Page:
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President, Parliamentary Chairman Clash over Constitution Reform
Civil Georgia, Tbilisi / 29 Apr.'17 / 11:28

President Giorgi Margvelashvili and Parliamentary Chairman Irakli Kobakhidze traded accusations over the ongoing constitutional reform process.

Speaking to reporters on April 28, Irakli Kobakhidze accused Giorgi Margvelashvili of disrupting the constitutional reform process and threatened to conduct the upcoming 2018 Presidential Election through indirect ballot instead of the initially proposed direct popular election.

“We still have a great hope that compromise will not become senseless,” Kobakhidze stated, referring to the decision of the ruling party to move to indirect election procedure from 2023 only.

“Our opponents are taking incorrect steps under the guidance of the President,” Kobakhidze went on. “The President, who should be a supra-party figure in this system, reached an agreement with the political parties through the head of his administration … who met the political party representatives, as well as the so called experts, and agreed with them on how to challenge the Parliament of Georgia.”

“We still have a great hope that the compromise will not lose its sense … but, if these processes continue, such a compromise will become senseless and we will move on to the system that is more appropriate institution-wise … [and the transfer] will simply happen relatively earlier,” the Parliamentary Chairman added.

President Margvelashvili was quick to fire back at Irakli Kobakhidze. Speaking at his “Constitution Belongs to Everyone” campaign meeting in Akhaltsikhe on April 28, Giorgi Margvelashvili accused the Parliamentary Chairman of “horsetrading” over the constitution and of “attaching internal [party] interests to the document.”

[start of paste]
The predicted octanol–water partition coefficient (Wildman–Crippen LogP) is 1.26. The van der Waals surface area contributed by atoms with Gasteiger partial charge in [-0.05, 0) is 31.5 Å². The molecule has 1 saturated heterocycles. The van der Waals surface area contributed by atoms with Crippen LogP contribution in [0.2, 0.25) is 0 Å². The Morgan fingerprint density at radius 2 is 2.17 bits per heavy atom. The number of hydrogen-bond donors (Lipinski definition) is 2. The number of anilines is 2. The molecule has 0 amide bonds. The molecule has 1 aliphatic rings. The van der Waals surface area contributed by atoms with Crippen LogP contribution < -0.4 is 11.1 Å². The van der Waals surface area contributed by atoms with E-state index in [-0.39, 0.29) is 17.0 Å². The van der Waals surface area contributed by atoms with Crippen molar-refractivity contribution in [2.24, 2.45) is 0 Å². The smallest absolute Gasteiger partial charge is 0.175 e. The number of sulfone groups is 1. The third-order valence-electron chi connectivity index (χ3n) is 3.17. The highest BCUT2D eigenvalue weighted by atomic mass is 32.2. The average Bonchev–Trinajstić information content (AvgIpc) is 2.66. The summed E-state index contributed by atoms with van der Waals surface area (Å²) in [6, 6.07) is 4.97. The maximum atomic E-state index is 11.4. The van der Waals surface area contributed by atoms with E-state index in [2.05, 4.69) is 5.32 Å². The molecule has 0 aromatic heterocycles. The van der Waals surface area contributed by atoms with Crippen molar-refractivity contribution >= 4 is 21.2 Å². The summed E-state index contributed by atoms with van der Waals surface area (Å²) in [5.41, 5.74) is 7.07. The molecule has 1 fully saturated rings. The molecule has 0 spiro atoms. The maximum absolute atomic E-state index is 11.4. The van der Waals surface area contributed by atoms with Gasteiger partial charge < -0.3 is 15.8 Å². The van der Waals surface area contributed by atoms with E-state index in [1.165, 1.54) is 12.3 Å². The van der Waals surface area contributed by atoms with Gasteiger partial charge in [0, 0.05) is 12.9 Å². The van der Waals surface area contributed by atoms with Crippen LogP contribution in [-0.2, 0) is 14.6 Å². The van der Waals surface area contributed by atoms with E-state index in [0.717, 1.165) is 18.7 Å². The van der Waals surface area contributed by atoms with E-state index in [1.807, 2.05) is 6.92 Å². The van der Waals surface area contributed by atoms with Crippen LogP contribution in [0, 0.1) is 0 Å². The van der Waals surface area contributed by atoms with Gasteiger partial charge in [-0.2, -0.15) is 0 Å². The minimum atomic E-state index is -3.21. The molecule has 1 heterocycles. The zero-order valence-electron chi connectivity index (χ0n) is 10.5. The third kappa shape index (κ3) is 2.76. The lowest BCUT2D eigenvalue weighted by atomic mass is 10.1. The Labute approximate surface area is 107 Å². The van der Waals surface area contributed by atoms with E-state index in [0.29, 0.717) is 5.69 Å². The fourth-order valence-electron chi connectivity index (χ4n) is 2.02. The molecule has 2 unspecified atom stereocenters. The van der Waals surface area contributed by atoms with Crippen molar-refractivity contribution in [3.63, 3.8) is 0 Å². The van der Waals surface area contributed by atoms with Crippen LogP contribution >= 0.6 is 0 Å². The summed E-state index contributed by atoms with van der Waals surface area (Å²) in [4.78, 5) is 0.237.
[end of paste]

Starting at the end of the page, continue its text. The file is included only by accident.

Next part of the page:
The Constitution, according to Margvelashvili, “should serve as a unifying document, instead of accumulating the ambitions of individual politicians.”

“I have never speculated with this issue and no one should ever dare to try to bargain with me over the country’s main document,” President Margvelashvili quipped. “Do not spare your efforts in vain; it is not my interest to engage in a behind-the-scene deal over the constitution.”

The President also called it “regretful” that the draft constitution was tabled “without consensus”: “all political parties in the reform commission quit the commission and the document is approved by a single political force only.”

President Giorgi Margvelashvili, who regards the reform process as a tool in the hands of the ruling party to reduce the presidential powers, has been boycotting the work of the Commission. On March 13, Margvelashvili launched the “Constitution Belongs to Everyone” campaign to engage the public in the constitutional reform process, saying that all previous changes were held behind the closed doors “in the interests of one particular political force” and that “a new tradition” for “jointly planning” the constitution should have been pursued, instead.

Margvelashvili has been outspokenly against the introduction of indirect presidential election, abolishing of the National Security Council and banning the creation of party blocs ahead of elections while leaving the 5% threshold intact.

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